Al Horford's putback spoiled John Wall's return from injury in the Atlanta Hawks' 82-81 Game 5 win over the Washington Wizards.

By DeAntae Prince
May 14, 2015

Al Horford stood in front of a camera with bewilderment written all over his face. Fresh off an emotional win that left him speechless, Horford said few words but his facial expressions spoke volumes.

The second question posed by TNT's David Aldridge was simple, yet it was the toughest to answer. Asked how the Hawks managed to win a game in which they missed threes and posted more turnovers than assists, Horford's initial response was honest but offered little. "I don't know," he said in a postgame interview. "I really don't know."

Moments later Horford was informed that he became the first Hawks player to post 20 points, 10 rebounds and five blocks in a playoff game. Typically mild mannered once the game is over and the lights are off, Horford raised his eyebrows high and stood in awe of himself for an instant.

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He had earned such a moment. Horford finished Atlanta's thrilling 82–81 Game 5 win on Wednesday night with 23 points, 11 rebounds, and five blocks. Six of his boards came off the offensive glass, including a game-deciding rebound and score that secured the Hawks' 3-2 series lead over the Washington Wizards

[daily_cut.NBA]Horford served as one of few wire-to-wire net positives for an Atlanta team that prides itself on performing as a collective. Jeff Teague and Paul Millsap committed a combined 13 turnovers and Kyle Korver struggled to find daylight for shots.  

But the Hawks had more to work against than themselves. The return of John Wall and late-game heroics of Paul Pierce nearly cost them a critical victory.

While Wall was out with fractures in his left hand and wrist, Washington leaned heavily on Pierce and Bradley Beal. Wall's return meant Pierce and Beal could relinquish ball-handling duties and return to their scoring positions on the wings. As if that wasn't daunting enough, there was still the issue of corralling Wall.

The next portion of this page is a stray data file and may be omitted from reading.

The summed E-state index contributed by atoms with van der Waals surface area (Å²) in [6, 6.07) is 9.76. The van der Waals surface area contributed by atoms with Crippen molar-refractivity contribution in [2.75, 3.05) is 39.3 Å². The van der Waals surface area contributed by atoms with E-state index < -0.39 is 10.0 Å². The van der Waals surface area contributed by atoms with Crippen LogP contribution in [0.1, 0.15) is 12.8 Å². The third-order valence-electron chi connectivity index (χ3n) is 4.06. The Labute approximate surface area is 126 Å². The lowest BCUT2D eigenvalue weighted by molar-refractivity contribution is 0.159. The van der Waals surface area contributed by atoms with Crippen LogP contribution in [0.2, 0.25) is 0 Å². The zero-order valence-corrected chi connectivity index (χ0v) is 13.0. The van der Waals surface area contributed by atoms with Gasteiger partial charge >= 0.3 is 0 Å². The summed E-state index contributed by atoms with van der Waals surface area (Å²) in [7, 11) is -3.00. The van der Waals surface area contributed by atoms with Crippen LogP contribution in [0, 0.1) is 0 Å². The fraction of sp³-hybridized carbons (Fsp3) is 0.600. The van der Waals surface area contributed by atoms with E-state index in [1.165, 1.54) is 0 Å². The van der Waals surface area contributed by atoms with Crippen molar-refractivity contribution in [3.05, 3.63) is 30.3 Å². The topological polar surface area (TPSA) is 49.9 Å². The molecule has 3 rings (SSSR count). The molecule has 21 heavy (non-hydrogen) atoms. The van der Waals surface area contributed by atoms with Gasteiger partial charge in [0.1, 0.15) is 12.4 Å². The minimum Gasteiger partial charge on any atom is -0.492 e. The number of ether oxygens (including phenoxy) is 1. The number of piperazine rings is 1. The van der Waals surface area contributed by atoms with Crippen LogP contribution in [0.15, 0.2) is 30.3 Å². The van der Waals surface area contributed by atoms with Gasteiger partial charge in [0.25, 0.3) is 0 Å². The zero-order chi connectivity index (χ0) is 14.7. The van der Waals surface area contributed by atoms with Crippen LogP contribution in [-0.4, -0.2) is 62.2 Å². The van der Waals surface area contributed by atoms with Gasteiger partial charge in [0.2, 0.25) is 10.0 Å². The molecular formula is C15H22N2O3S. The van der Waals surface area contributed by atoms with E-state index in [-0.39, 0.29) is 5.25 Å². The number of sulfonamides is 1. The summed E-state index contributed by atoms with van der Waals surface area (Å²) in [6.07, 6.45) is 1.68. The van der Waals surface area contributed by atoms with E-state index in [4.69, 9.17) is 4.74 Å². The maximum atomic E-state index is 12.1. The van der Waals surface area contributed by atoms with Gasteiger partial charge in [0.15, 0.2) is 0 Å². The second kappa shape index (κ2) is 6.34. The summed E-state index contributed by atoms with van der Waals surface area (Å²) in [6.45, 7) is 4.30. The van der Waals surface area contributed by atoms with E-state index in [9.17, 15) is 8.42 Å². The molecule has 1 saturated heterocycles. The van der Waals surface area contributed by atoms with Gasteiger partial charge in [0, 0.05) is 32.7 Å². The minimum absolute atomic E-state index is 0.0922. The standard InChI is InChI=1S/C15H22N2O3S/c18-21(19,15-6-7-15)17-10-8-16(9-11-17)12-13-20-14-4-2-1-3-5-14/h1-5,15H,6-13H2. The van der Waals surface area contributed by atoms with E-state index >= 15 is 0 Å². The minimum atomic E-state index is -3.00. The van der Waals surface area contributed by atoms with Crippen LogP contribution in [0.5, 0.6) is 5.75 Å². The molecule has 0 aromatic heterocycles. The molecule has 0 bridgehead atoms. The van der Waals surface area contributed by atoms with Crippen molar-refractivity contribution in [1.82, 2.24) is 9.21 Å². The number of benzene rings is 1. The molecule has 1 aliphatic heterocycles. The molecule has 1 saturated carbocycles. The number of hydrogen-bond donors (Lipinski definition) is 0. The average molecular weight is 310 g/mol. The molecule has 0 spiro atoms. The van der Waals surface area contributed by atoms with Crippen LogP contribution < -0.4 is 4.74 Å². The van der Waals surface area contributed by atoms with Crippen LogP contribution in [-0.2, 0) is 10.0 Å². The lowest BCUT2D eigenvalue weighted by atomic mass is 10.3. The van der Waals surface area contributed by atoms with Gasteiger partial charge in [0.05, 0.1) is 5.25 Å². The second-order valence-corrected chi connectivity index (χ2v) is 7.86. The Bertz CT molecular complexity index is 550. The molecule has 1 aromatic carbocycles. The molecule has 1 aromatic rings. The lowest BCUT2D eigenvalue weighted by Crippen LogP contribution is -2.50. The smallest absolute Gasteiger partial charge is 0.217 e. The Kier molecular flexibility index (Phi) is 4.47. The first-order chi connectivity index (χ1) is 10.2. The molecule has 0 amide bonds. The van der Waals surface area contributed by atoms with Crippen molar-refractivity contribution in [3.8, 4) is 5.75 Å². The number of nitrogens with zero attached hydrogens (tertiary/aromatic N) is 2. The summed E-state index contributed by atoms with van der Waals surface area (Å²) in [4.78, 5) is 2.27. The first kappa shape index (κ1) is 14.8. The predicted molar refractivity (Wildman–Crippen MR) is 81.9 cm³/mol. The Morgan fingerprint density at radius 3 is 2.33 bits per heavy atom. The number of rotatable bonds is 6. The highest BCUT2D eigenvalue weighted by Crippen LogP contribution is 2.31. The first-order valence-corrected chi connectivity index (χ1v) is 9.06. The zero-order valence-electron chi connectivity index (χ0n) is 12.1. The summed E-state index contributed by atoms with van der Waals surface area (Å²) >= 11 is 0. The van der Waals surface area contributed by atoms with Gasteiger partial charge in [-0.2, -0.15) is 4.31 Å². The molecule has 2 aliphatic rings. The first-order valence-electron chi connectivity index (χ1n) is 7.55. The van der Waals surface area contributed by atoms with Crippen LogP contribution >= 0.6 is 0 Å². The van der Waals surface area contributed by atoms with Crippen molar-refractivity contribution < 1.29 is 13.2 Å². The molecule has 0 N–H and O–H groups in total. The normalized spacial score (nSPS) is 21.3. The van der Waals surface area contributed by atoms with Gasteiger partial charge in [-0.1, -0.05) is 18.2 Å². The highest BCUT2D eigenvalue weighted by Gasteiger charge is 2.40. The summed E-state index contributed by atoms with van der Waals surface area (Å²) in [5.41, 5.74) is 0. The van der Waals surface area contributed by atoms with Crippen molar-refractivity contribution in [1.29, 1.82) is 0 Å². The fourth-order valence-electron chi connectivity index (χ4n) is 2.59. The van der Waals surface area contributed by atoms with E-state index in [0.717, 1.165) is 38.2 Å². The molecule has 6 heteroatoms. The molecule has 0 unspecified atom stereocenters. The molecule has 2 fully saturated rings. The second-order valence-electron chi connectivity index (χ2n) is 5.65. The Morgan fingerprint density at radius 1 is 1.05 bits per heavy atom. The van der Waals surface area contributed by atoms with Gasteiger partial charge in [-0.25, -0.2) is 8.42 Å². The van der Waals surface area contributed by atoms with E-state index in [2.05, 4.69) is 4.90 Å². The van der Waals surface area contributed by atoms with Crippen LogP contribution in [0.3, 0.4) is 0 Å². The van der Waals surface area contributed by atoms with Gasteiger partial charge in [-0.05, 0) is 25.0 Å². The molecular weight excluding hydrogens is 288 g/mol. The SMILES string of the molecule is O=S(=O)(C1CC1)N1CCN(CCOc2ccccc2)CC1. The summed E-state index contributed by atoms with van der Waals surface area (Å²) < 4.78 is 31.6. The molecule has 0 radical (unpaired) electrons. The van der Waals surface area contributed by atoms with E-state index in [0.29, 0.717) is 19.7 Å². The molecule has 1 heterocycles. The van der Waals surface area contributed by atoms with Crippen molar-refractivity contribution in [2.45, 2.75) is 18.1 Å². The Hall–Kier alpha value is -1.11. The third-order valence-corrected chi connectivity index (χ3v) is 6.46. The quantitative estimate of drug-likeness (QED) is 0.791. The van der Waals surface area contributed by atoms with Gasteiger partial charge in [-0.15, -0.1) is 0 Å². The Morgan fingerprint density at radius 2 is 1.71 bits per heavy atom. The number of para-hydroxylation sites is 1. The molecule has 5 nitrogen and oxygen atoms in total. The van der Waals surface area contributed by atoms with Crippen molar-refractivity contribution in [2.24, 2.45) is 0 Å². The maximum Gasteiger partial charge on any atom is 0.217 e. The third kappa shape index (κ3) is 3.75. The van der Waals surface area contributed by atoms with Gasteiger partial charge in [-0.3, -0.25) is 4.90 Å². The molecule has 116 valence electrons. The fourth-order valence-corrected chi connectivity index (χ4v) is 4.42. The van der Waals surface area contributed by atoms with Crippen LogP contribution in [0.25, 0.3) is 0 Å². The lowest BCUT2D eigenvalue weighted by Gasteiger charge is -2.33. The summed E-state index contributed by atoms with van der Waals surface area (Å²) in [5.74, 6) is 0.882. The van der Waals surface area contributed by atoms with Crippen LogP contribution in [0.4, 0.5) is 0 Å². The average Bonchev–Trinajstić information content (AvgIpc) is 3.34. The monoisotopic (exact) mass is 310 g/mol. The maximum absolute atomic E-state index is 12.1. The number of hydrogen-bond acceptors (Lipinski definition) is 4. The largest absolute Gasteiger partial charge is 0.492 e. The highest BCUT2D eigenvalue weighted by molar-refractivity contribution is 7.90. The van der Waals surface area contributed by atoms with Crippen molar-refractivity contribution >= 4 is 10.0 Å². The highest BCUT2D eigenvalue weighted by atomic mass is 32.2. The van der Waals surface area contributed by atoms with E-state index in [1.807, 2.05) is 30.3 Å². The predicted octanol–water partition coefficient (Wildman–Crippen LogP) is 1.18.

The Wizards played admirably without their star point guard. They managed to win one of three games, but it was clear that something was missing. Wall's ability to dictate pace and see the unseeable was lacking on offense, which was clear from the very moment Wall touched the ball on Wednesday. 

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The first clear sign that Wall would be OK with the injured hand came on a fast break early in the first quarter, when he used his left hand for an in-and-out move, drove hard, and finished with the broken hand. 

Two more Wall passes in the first quarter provided the kind of offense Washington just couldn't replicate during his absence. Wall stepped back toward the free-throw line on one play and found a cutting teammate under the rim, then drove baseline to thread a pass to Marcin Gortat on another.

Wall finished the game with 15 points, seven assists, and four steals. Despite the minor turnover and shooting issues he faced while gutting through injury, Wall's impact on the game was immeasurable. 

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Yet his return couldn't overcome what Horford offered the Hawks. Both teams went on runs, with Horford and Wall each serving as linchpins during big shifts in the game. Washington finished the first half on a 19-6 run, before Atlanta answered with its own 10-0 run to start the third quarter. 

But that onslaught wouldn't last, and Atlanta struggled to start the pivotal fourth quarter. It started the period 0-of-6 shooting from the field with four turnovers. Atlanta's offense is predicated by the pass more often than most. During this stretch, the Hawks struggled to complete passes and threw them off target when they did reach the intended target. 

Atlanta played through the first five minutes without posting a field goal and finally got on the board with a Millsap free throw at 6:35 to make the score 71-64. 

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Mike Budenholzer's decision to place DeMarre Carroll on Wall coupled with two big threes from Korver and Horford changed the complexion of the game when Atlanta needed it most.

As has been the case all series, however, Pierce had an answer. Wizards coach Randy Wittman designed an out-of-bounds play that worked through Beal and made it to Pierce in the corner. He knocked down a three-pointer to give Washington what appeared to be yet another dagger. 

Horford wouldn't have it. After Dennis Schroder's drive ended in a missed layup, Horford cleaned up the miss and put in one of the easiest game-winning finishes you're going to see. Once again, Horford had made the right play and served as Atlanta's stabilizing force.

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